"Young people are growing up in a world in which to lack financial awareness and acumen, is, increasingly, to be placed at a disadvantage."
This stark warning, together with the gauntlet it throws down, opens a recent evaluation of a three-year project seeking to boost the quality of financial education in England.
The Excellence and Access report (available on the Personal Finance Education Group website) was carried out by researchers at Brunel University. It investigated the effectiveness of the pound;1.9 million Pfeg Excellence and Access programme based in 300 English schools and its findings were unveiled in January. The evaluation is sobering. While it celebrates the programme's successes, it also highlights how much still has to be done. "We have won the battle persuading the financial services industry and government of the value of such work," said Pfeg's chief executive Wendy van den Hende. "Now the biggest hurdle we face is convincing schools."
Of the 151 education authorities approached to take part in Excellence and Access, 45 took advantage of the offer and there were wide variations in the numbers of schools in each area recruited to the scheme. Meanwhile, Brunel's evaluation highlighted the extent to which teachers' confidence about tackling financial issues is often patchy at best. While six in 10 teachers questioned felt their knowledge and skills enabling them to tackle everyday financial management with their pupils were of a high order, more than a third felt ill-equipped.
By contrast, nearly one in two of those teachers questioned who took advantage of the programme (gaining the support of a Pfeg adviser, extra training and support in accessing or developing resources) felt that it was likely to have had a high impact on their pupils' financial skills.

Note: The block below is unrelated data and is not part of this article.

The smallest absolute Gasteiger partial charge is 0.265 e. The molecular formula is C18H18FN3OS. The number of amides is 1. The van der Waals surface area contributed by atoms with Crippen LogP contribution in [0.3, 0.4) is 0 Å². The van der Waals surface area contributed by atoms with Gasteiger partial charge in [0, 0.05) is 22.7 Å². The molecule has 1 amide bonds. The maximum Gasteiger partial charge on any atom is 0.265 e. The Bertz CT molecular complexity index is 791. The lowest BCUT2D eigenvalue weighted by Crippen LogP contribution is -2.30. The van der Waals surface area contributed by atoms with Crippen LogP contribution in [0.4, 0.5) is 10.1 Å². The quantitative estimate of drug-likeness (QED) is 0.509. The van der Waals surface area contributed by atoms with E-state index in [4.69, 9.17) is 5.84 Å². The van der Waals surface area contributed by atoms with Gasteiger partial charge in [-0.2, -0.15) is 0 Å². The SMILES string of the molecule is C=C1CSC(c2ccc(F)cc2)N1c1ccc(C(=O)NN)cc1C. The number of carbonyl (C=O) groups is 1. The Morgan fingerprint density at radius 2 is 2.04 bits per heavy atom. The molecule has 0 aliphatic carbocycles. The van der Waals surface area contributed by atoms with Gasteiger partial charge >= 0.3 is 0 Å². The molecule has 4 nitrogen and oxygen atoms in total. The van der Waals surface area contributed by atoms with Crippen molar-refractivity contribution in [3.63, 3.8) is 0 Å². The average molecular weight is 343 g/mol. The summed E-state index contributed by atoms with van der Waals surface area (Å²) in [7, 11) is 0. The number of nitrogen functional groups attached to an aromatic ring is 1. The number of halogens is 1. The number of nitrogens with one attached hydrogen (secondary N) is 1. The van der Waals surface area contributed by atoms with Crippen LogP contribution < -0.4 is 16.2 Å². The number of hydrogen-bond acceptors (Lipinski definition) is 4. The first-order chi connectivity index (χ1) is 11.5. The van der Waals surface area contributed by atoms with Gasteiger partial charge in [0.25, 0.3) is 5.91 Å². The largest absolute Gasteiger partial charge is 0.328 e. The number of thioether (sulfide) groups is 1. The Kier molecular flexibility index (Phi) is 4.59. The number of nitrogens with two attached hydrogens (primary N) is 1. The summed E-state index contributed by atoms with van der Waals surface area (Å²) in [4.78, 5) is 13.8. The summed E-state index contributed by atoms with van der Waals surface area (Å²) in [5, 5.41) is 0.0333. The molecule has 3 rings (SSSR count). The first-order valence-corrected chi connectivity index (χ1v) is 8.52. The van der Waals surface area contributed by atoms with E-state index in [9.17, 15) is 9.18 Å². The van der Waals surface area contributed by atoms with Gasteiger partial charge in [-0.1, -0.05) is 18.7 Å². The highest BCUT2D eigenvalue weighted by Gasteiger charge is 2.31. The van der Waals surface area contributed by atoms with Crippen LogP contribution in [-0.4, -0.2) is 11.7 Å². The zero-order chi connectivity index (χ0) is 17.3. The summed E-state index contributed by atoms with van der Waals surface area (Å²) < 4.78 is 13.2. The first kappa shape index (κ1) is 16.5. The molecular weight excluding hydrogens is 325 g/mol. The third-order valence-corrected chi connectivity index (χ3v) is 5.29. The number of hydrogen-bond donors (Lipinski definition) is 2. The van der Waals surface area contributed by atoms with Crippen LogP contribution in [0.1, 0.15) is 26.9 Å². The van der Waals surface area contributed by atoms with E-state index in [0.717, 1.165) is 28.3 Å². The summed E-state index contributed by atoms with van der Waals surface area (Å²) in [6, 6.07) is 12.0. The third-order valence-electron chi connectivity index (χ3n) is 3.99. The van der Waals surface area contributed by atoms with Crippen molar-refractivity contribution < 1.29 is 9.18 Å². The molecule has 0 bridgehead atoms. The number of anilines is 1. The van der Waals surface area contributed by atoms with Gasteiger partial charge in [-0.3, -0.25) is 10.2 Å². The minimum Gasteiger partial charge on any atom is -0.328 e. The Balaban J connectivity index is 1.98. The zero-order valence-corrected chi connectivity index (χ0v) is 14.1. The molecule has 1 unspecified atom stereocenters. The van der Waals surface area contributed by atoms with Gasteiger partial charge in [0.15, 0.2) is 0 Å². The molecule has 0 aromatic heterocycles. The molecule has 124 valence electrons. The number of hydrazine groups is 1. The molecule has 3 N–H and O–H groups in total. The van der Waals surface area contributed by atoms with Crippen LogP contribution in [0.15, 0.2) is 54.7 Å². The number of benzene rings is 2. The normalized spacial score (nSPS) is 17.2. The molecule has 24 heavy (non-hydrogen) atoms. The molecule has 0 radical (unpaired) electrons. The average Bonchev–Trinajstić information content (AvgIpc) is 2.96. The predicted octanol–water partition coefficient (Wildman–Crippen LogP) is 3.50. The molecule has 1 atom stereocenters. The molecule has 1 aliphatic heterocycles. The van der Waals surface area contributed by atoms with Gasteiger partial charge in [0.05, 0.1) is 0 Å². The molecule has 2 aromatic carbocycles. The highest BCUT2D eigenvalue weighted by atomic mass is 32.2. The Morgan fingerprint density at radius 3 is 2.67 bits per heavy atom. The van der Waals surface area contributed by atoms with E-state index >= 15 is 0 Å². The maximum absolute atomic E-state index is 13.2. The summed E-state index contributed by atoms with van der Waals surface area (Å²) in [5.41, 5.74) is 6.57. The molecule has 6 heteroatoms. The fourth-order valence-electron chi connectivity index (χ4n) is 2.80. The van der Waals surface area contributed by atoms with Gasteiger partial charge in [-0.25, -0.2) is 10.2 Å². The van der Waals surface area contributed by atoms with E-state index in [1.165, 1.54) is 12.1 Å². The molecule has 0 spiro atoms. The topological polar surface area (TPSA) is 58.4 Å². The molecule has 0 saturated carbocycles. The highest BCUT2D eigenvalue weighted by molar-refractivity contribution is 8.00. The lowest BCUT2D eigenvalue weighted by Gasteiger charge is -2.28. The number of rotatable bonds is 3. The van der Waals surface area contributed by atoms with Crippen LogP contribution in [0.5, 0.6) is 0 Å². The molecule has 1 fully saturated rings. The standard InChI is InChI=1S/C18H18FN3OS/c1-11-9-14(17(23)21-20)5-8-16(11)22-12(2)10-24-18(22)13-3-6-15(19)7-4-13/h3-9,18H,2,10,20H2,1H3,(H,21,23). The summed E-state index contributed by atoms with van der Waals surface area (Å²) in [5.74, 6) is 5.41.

Currently Pfeg are seeking up to pound;7.4 million in order to meet their next target of seeing 80 per cent of schools in England delivering high quality personal finance education by 2007.
"While financial education is now embedded in the curriculum as part of citizenship and PSHE, we are at pains to point out how financial issues can also be integrated into the broader curriculum," says Wendy van den Hende.
"We have produced a series of guides for teachers based on the best practice that emerged from the programme." Those relating to key stages 3 and 4 explain how financial education can fit perfectly well into a range of other lessons, including mathematics, geography, ICT and English.
Case studies in the guides include St Ambrose Barlow RC High School in Salford where Year 7 ICT lessons were devoted to a project involving planning and budgeting for a Halloween party. At the George Ward School, Wiltshire, personal finance was integrated into a larger culturalRE awareness programme in which Year 11 pupils investigated Chinese and Muslim attitudes to money and quizzed representatives of these communities about the financing of their respective religious festivals.
As well as the wide range of resources emerging from the Excellence and Access programme, it has helped highlight certain key principles that should guide all financial education (see tips below). "It is also the fact that many of us teaching the subject can benefit directly," explains Claire Barr, the personal and social development co-ordinator at Kings Manor Community College, in Shoreham-by-Sea. "I overheard one of my colleagues confessing how she hoped helping students with budgeting might enable her to get better at it."
For Pfeg adviser Peter McNamara, who supports teachers in Trafford and Salford, the benefits go even further: "Many of the communities that the schools serve are not reliant on traditional forms of debt, having to opt for catalogue buying and moneylenders to get by. In several schools our work focused on the benefits of credit unions and helped students unpick the actual costs associated with their families' usual, but expensive, financing options. Often, in such cases, by educating the child you help educate the whole family."